Functional Status Across Post-Acute Settings is Associated With 30-Day and 90-Day Hospital Readmissions

Chih Ying Li, Allen Haas, Kevin T. Pritchard, Amol Karmarkar, Yong Fang Kuo, Kimberly Hreha, Kenneth J. Ottenbacher

Research output: Contribution to journalArticlepeer-review


Objective: To examine the association between cocalibrated functional scores across post-acute care settings and the subsequent risk of hospital readmission. Design: Retrospective cohort study. Setting and Participants: We analyzed 781,021 fee-for-service Medicare beneficiaries discharged to either inpatient rehabilitation facilities (IRFs), skilled nursing facilities (SNFs), or home health agencies (HHA) after an acute hospital stay for stroke (N = 143,277), lower extremity joint replacements (512,577), and hip/femur fracture (125,167) between January 1, 2013, and August 31, 2014. Measures: Functional items from IRF-PAI, MDS, and OASIS were categorized into self-care and mobility domains. We cocalibrated admission functional scores across post-acute settings and divided scores into 4 functional levels using quartiles (Q1-Q4, with Q4 representing the most independent function). The primary outcomes were 30-day and 90-day hospital readmissions (yes/no) after an initial post-acute stay. Results: Patients who were more dependent in self-care and mobility at the initial post-acute setting were significantly more likely to experience hospital readmission [eg, hazard ratios of 30-day readmission in stroke: 1.54 (95% confidence interval [CI] 1.47-1.61), 1.18 (95% CI 1.14-1.23), and 1.12 (95% CI 1.08-1.16) for Q1, Q2 and Q3, compared to Q4]. We found similar results for risk of 90-day hospital readmission across impairment conditions. Conclusions and Implications: Patients who were more functionally dependent at the initial post-acute setting had a higher risk to readmit to the hospitals after discharging from the post-acute setting for 30 and 90 days, compared with patients who were more functionally independent. This finding is consistent across impairment conditions and post-acute settings. Future research should determine effective strategies of maintaining and facilitating functional performance across post-acute settings to optimize long-term patient outcomes.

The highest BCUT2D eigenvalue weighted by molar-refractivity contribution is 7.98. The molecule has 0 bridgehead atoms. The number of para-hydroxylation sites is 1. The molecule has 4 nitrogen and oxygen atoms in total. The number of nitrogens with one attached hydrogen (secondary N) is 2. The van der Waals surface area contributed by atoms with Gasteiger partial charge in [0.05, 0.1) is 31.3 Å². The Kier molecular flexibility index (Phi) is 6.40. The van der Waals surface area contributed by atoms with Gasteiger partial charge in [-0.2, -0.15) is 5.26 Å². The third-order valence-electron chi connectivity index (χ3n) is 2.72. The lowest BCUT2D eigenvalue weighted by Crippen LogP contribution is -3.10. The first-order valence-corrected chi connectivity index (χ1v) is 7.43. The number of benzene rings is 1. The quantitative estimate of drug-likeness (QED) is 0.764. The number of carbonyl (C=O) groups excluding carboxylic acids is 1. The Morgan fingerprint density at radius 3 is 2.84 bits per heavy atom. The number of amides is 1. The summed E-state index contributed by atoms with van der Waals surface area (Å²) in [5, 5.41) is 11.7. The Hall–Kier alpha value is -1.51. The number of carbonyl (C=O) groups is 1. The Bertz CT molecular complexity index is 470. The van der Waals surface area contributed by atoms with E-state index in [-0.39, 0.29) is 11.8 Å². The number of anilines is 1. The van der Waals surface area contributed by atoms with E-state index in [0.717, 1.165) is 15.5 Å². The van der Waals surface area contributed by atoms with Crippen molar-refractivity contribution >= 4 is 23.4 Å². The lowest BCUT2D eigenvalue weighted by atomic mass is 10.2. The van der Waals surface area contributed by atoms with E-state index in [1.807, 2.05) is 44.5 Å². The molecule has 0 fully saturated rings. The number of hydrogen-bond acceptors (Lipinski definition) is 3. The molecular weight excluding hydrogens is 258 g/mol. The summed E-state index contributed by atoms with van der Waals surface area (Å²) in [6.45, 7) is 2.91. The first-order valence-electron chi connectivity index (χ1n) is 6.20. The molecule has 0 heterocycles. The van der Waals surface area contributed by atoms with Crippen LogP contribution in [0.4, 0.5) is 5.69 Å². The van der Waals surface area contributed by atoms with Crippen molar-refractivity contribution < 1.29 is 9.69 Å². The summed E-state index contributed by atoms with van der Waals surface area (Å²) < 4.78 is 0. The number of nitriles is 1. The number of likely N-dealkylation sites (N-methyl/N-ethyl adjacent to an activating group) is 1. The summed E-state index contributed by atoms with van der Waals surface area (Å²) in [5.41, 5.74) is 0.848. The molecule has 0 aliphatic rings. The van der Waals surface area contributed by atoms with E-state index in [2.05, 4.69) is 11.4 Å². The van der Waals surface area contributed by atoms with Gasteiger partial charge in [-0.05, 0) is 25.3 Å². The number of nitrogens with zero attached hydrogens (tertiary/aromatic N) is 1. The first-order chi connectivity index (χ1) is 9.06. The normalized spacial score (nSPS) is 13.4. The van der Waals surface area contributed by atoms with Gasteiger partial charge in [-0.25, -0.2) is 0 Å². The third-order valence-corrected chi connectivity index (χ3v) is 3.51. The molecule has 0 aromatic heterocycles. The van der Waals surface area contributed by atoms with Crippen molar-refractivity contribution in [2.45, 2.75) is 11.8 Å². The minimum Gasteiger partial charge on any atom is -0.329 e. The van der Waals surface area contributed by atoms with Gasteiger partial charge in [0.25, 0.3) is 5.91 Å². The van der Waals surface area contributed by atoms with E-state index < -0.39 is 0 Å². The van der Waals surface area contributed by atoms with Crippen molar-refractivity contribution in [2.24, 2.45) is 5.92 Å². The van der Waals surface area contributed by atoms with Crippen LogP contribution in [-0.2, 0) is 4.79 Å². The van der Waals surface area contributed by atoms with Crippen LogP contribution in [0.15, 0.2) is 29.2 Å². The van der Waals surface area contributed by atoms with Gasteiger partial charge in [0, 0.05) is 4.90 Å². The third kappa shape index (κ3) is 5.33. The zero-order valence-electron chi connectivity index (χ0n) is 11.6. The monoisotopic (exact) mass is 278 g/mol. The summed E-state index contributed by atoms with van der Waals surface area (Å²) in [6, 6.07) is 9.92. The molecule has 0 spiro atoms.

Original languageEnglish (US)
Pages (from-to)2447-2453.e5
JournalJournal of the American Medical Directors Association
Issue number12
StatePublished - Dec 2021


  • Subacute care
  • continuity of patient care
  • mobility
  • patient readmission
  • self-care
  • transitional care

ASJC Scopus subject areas

  • General Nursing
  • Health Policy
  • Geriatrics and Gerontology


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